On April 17, the internet was flooded with the news of the Tesla autopilot crash incident. The investigators recovered the burnt remains of the EV and two victims from the site. Now, the latest preliminary findings finally explain whether the Tesla autopilot was active during the crash or not.
NBC reported that on April 17, 11:25 pm, officers receive a report on a vehicle accident on The Woodlands. The responding deputies found the vehicle fully engulfed in flames that appeared to have struck a tree. Preliminary investigations said that the car was traveling westbound and encountered a slight curve. However, the vehicle did not accommodate the curve and went straight through. Officers determined two dead bodies from the car. One was in the passenger seat while the other was in the back seat of the vehicle.
The car recovered was a 2019 Tesla Model S P100D. This immediately raised some questions on the vehicle's Autopilot function. After all, Tesla is a car manufacturer with advance hardware and software components, and it has made great discoveries in the Autopilot functions. As reported previously, Tesla CEO Elon Musk has denied claims that the Autopilot function was active during the car crash.
Further investigations might prove that the CEO is correct.
Tesla Crash Investigation Findings Revealed
The National Transportation Safety Board (NTSB) has officially released its finding in a PDF file here. The investigation identified the 59-year-old owner entering the driver seat and a 69-year-old entering the passenger seat. They left their house at 9:07 pm daylight time and traveled westbound on Hammock Dunes Place. The car traveled around 550 feet on the road before driving over the curb, hitting a drainage culvert, a raised manhole, and through a tree.
The crash damaged the front of the car's high-voltage lithium-ion battery case, resulting in the fire. The fire immediately destroyed the vehicle, including everything on board.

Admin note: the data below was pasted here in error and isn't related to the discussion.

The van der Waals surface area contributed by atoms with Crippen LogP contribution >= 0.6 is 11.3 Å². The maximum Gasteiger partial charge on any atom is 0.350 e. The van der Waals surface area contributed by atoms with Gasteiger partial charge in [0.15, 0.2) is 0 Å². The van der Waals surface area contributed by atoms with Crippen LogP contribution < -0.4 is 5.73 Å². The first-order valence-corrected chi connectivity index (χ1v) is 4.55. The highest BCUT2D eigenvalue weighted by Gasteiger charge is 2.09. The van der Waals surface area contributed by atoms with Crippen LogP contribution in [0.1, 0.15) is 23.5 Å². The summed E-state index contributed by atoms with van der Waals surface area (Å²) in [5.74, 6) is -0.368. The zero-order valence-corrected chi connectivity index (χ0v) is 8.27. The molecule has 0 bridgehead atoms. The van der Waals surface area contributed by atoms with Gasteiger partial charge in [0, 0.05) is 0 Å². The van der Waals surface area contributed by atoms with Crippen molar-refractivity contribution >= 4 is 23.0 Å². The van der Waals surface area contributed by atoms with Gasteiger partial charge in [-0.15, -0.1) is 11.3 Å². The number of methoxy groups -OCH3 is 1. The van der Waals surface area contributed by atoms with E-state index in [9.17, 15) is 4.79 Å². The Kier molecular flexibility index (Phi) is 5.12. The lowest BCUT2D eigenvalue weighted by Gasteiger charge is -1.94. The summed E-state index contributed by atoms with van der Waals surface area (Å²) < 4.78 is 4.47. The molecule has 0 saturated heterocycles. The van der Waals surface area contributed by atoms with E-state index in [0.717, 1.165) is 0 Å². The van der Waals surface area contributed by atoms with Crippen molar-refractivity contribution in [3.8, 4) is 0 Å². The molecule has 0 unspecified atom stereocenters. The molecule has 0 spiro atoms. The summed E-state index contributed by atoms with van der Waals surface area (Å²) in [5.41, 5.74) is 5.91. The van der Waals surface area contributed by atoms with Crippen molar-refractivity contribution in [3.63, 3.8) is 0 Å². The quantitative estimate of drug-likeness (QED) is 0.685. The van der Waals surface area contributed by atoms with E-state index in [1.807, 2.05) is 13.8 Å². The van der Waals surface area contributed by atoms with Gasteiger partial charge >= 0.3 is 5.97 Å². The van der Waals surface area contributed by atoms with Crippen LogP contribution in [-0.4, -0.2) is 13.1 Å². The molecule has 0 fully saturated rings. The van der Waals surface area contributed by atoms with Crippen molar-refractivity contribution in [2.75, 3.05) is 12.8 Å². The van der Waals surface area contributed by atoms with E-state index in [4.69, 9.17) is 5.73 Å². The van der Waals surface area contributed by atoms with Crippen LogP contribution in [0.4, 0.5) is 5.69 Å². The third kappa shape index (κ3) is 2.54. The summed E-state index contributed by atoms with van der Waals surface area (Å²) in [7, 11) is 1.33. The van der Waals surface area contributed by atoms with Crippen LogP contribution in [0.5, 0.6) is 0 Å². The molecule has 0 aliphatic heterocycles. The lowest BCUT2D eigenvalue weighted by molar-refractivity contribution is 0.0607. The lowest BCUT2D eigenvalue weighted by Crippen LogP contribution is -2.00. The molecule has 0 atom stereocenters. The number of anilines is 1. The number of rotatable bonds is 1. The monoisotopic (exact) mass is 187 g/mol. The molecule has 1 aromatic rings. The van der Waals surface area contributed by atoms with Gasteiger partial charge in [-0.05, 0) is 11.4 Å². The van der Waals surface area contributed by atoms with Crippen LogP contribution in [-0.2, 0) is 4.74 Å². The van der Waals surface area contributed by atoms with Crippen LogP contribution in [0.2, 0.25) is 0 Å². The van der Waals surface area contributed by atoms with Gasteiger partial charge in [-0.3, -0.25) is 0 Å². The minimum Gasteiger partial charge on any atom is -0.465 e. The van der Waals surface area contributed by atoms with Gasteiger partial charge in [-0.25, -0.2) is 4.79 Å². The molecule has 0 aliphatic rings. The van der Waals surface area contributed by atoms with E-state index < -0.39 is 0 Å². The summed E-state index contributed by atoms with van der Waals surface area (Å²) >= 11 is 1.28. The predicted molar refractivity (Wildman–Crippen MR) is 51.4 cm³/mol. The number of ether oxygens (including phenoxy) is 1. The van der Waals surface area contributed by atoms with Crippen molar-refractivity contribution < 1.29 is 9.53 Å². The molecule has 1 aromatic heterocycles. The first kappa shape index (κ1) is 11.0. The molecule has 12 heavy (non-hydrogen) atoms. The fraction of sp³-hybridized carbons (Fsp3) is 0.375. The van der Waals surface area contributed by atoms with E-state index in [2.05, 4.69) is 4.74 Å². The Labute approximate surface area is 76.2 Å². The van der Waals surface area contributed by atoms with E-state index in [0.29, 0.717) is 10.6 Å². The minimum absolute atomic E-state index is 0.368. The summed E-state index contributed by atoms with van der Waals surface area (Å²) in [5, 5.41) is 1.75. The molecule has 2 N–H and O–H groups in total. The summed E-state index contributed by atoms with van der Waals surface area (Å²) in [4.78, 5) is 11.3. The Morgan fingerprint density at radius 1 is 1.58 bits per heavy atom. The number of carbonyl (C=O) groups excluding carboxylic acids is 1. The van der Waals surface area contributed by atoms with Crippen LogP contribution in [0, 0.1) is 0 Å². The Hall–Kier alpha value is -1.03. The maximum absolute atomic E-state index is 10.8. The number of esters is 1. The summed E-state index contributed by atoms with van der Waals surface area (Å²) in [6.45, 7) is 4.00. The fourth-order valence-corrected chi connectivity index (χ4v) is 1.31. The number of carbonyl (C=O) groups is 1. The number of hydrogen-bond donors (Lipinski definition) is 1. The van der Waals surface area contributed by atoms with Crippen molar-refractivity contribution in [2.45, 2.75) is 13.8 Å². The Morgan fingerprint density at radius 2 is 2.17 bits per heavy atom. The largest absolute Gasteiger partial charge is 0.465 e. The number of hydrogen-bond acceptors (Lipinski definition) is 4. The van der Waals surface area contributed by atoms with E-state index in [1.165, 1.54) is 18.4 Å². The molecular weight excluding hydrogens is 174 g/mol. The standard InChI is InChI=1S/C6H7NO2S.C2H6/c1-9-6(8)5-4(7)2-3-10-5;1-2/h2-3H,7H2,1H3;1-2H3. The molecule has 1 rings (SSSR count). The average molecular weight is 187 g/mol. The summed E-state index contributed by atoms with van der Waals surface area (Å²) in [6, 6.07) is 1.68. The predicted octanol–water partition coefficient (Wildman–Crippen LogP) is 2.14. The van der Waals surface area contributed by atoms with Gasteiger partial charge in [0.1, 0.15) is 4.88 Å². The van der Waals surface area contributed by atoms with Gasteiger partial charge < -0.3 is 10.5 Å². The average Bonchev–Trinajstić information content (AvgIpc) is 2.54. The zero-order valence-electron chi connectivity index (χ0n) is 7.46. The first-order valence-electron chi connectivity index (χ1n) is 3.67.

The 2019 Tesla Model S P100D was a vehicle equipped with an Autopilot function. However, to activate Tesla's advanced driver assistance system, Autopilot requires both Traffic Aware Cruise Control and the Autosteer Systems active. NTSB tested an exemplar car on the crash location and discovered that Traffic Aware Cruise Control could be engaged, but Autosteer was unavailable for that specific road.
Absence of Autosteer Feature
Tesla Autopilot is a feature that is under development until today. The company often releases multiple patch and software updates to improve the system and its services continuously. Tesla has consistently warned its drivers that Autopilot is not a self-driving system and requires its drivers to remain engaged, aware, and ready to take over whenever the system is engaged.
The Tesla autopilot crash incident has brought a new level of awareness to Tesla vehicles and their Autopilot features. However, regardless of the Autopilot feature was enabled or not, drivers are generally warned to be more careful when traveling on the road.
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